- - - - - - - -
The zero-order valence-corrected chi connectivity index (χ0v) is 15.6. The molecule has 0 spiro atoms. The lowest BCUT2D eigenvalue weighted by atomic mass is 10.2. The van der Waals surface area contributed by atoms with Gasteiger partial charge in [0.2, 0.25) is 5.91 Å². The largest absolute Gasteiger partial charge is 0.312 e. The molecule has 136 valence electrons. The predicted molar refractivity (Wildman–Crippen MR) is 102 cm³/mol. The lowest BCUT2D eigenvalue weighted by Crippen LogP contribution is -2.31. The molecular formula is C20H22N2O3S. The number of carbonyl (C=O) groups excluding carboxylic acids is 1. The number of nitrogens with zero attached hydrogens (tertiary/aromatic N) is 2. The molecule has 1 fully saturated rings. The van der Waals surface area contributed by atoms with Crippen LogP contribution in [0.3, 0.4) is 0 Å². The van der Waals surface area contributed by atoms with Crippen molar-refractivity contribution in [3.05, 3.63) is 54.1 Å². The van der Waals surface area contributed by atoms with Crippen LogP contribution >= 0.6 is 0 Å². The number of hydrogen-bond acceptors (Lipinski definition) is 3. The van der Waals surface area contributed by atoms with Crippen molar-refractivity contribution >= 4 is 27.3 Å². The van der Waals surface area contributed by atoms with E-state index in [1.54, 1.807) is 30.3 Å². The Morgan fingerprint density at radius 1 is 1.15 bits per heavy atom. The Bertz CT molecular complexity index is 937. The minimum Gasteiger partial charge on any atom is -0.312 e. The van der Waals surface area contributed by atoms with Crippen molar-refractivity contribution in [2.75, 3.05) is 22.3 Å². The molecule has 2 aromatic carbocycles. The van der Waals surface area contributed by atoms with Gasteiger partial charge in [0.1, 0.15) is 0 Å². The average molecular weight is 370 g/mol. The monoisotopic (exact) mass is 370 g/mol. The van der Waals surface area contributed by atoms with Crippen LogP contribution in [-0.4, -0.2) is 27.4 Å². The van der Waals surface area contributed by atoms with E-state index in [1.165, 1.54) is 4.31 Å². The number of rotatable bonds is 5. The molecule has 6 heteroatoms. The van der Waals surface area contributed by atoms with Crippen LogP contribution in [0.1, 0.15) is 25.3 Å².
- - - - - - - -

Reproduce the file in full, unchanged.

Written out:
The zero-order valence-corrected chi connectivity index (χ0v) is 15.6. The molecule has 0 spiro atoms. The lowest BCUT2D eigenvalue weighted by atomic mass is 10.2. The van der Waals surface area contributed by atoms with Gasteiger partial charge in [0.2, 0.25) is 5.91 Å². The largest absolute Gasteiger partial charge is 0.312 e. The molecule has 136 valence electrons. The predicted molar refractivity (Wildman–Crippen MR) is 102 cm³/mol. The lowest BCUT2D eigenvalue weighted by Crippen LogP contribution is -2.31. The molecular formula is C20H22N2O3S. The number of carbonyl (C=O) groups excluding carboxylic acids is 1. The number of nitrogens with zero attached hydrogens (tertiary/aromatic N) is 2. The molecule has 1 fully saturated rings. The van der Waals surface area contributed by atoms with Crippen LogP contribution in [0.3, 0.4) is 0 Å². The van der Waals surface area contributed by atoms with Crippen molar-refractivity contribution in [3.05, 3.63) is 54.1 Å². The van der Waals surface area contributed by atoms with Crippen LogP contribution >= 0.6 is 0 Å². The number of hydrogen-bond acceptors (Lipinski definition) is 3. The van der Waals surface area contributed by atoms with Crippen molar-refractivity contribution >= 4 is 27.3 Å². The van der Waals surface area contributed by atoms with E-state index in [1.54, 1.807) is 30.3 Å². The Morgan fingerprint density at radius 1 is 1.15 bits per heavy atom. The Bertz CT molecular complexity index is 937. The minimum Gasteiger partial charge on any atom is -0.312 e. The van der Waals surface area contributed by atoms with Crippen molar-refractivity contribution in [2.75, 3.05) is 22.3 Å². The molecule has 2 aromatic carbocycles. The van der Waals surface area contributed by atoms with Gasteiger partial charge in [0.1, 0.15) is 0 Å². The average molecular weight is 370 g/mol. The monoisotopic (exact) mass is 370 g/mol. The van der Waals surface area contributed by atoms with Crippen LogP contribution in [-0.4, -0.2) is 27.4 Å². The van der Waals surface area contributed by atoms with E-state index in [1.165, 1.54) is 4.31 Å². The number of rotatable bonds is 5. The molecule has 6 heteroatoms. The van der Waals surface area contributed by atoms with Crippen LogP contribution in [0.1, 0.15) is 25.3 Å².